Since 2009 Kickstarter Funneled $60 Million To 24,000 Crowd-Funded Projects

Next Story

Set Your Living Room To Turbo With This NES Advantage Lamp

Kickstarter began as a way for bands to fund projects without asking for money from Grandma. Now it’s the go-to site for thousands of self-funded projects and the company recently surpassed the facilitating of $60 million in funding of random music albums, films, and gadgets created by ordinary people.

At TechCrunch Disrupt NYC, John Biggs sat down with Kickstarter’s Yancey Stickler along with several successful Kickstarter gadget makers: Dan Provost from Glif and Cosmonaut, Rafael Atijas of the Loog, and Sean Bonner from Safecast. It was through the magic of Kickstarter that all these gadgets were funded and later created. It’s rather scary to think of a world without the Glif, right?

Kickstarter is a place where projects can be funded by ordinary people. Simply put, it’s crowd funding. Since launching in 2009, Kickstarter has hosted 24,000 projects, with gadgets making up only about 20%. Film and music are the biggest draw. Not everyone is successful, though. Out of that number, only 8,500 have met their funding goal with the majority going to the film category who has seen $20 million; technology and design category has $7 million in successful projects.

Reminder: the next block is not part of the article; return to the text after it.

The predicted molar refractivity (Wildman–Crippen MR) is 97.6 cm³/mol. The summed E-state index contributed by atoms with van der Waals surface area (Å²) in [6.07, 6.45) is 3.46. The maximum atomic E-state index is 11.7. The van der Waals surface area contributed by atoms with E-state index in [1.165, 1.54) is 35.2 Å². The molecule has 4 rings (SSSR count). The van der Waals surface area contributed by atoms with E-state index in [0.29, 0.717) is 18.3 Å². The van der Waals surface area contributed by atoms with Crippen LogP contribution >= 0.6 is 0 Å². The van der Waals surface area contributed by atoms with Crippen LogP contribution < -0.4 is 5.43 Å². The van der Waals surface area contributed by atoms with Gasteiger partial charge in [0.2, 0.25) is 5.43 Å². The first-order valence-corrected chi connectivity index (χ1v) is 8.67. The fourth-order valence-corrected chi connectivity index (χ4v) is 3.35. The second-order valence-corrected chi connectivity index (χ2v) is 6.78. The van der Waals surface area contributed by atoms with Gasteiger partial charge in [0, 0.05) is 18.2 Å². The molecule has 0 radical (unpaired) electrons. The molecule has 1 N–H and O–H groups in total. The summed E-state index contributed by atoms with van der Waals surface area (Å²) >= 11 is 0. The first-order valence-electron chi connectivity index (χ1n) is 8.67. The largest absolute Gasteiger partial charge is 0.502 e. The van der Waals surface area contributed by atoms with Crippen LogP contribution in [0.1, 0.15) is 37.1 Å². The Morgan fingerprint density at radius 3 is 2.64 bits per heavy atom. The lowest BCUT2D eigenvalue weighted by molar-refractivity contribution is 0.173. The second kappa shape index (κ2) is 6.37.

The slightly low success rate prompted Yancey to give tips to potential kickstarters. First, use Kickstarter to make an object, not a company. Make something tangible. This is especially true for gadget makers. Second, tell your story about why you’re creating this project and show passion. Rafael Atijas, maker of the Loog guitar, chimed that constant updates and transparency is key. Kickstarter projects are, after all, funded by ordinary people who are often passionate about their “investment” but also about the people involved. Communication is key.

Kickstarter is growing at a rapid pace. The site sees 300 proposals a day and sifts them through a slight filter. Yancey stated that they “don’t fully curate” but there are certainly safeguards in place to ensure projects meet a few criteria — they don’t accept charities. As with many crowd-sourced sites, growth will continue as the site’s reputation grows. The successes of the Glif and Loog sing a great tune for Kickstarter in gadget circles while the five Kickstarter films at Sundance and the Oscar nominated Sun Come Up documentary does the same in that circle.